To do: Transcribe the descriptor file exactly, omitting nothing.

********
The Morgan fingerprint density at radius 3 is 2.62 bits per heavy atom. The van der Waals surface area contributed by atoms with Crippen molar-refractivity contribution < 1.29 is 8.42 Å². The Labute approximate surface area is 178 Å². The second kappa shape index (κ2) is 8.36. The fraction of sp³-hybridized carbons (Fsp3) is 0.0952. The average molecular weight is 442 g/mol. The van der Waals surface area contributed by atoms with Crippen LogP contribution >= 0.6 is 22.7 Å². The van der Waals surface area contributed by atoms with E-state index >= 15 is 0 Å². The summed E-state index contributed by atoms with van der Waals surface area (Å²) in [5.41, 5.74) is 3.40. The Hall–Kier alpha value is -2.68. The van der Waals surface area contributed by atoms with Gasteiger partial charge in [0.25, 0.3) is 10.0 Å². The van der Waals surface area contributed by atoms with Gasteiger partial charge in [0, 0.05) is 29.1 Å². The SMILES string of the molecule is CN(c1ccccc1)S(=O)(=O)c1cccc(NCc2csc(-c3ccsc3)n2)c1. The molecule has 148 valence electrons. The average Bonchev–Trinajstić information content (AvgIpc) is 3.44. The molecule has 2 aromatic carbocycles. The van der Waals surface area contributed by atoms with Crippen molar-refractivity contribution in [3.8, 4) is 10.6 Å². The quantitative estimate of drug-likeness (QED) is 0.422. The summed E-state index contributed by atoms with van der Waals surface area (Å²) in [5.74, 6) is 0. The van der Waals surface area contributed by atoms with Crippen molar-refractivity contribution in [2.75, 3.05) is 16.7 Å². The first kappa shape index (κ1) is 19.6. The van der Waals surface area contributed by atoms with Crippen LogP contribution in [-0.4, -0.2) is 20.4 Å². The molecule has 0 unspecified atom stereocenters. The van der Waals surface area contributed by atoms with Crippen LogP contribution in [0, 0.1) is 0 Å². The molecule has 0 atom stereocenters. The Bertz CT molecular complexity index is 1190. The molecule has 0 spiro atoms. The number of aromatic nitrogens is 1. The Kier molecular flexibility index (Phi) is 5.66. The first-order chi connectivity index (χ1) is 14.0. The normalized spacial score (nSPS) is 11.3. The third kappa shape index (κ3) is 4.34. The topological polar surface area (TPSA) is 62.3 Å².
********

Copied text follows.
The Morgan fingerprint density at radius 3 is 2.62 bits per heavy atom. The van der Waals surface area contributed by atoms with Crippen molar-refractivity contribution < 1.29 is 8.42 Å². The Labute approximate surface area is 178 Å². The second kappa shape index (κ2) is 8.36. The fraction of sp³-hybridized carbons (Fsp3) is 0.0952. The average molecular weight is 442 g/mol. The van der Waals surface area contributed by atoms with Crippen LogP contribution >= 0.6 is 22.7 Å². The van der Waals surface area contributed by atoms with E-state index >= 15 is 0 Å². The summed E-state index contributed by atoms with van der Waals surface area (Å²) in [5.41, 5.74) is 3.40. The Hall–Kier alpha value is -2.68. The van der Waals surface area contributed by atoms with Gasteiger partial charge in [0.25, 0.3) is 10.0 Å². The van der Waals surface area contributed by atoms with Gasteiger partial charge in [0, 0.05) is 29.1 Å². The SMILES string of the molecule is CN(c1ccccc1)S(=O)(=O)c1cccc(NCc2csc(-c3ccsc3)n2)c1. The molecule has 148 valence electrons. The average Bonchev–Trinajstić information content (AvgIpc) is 3.44. The molecule has 2 aromatic carbocycles. The van der Waals surface area contributed by atoms with Crippen molar-refractivity contribution in [3.8, 4) is 10.6 Å². The quantitative estimate of drug-likeness (QED) is 0.422. The summed E-state index contributed by atoms with van der Waals surface area (Å²) in [5.74, 6) is 0. The van der Waals surface area contributed by atoms with Crippen molar-refractivity contribution in [2.75, 3.05) is 16.7 Å². The first kappa shape index (κ1) is 19.6. The van der Waals surface area contributed by atoms with Crippen LogP contribution in [-0.4, -0.2) is 20.4 Å². The molecule has 0 unspecified atom stereocenters. The van der Waals surface area contributed by atoms with Crippen LogP contribution in [0, 0.1) is 0 Å². The molecule has 0 atom stereocenters. The Bertz CT molecular complexity index is 1190. The molecule has 0 spiro atoms. The number of aromatic nitrogens is 1. The Kier molecular flexibility index (Phi) is 5.66. The first-order chi connectivity index (χ1) is 14.0. The normalized spacial score (nSPS) is 11.3. The third kappa shape index (κ3) is 4.34. The topological polar surface area (TPSA) is 62.3 Å².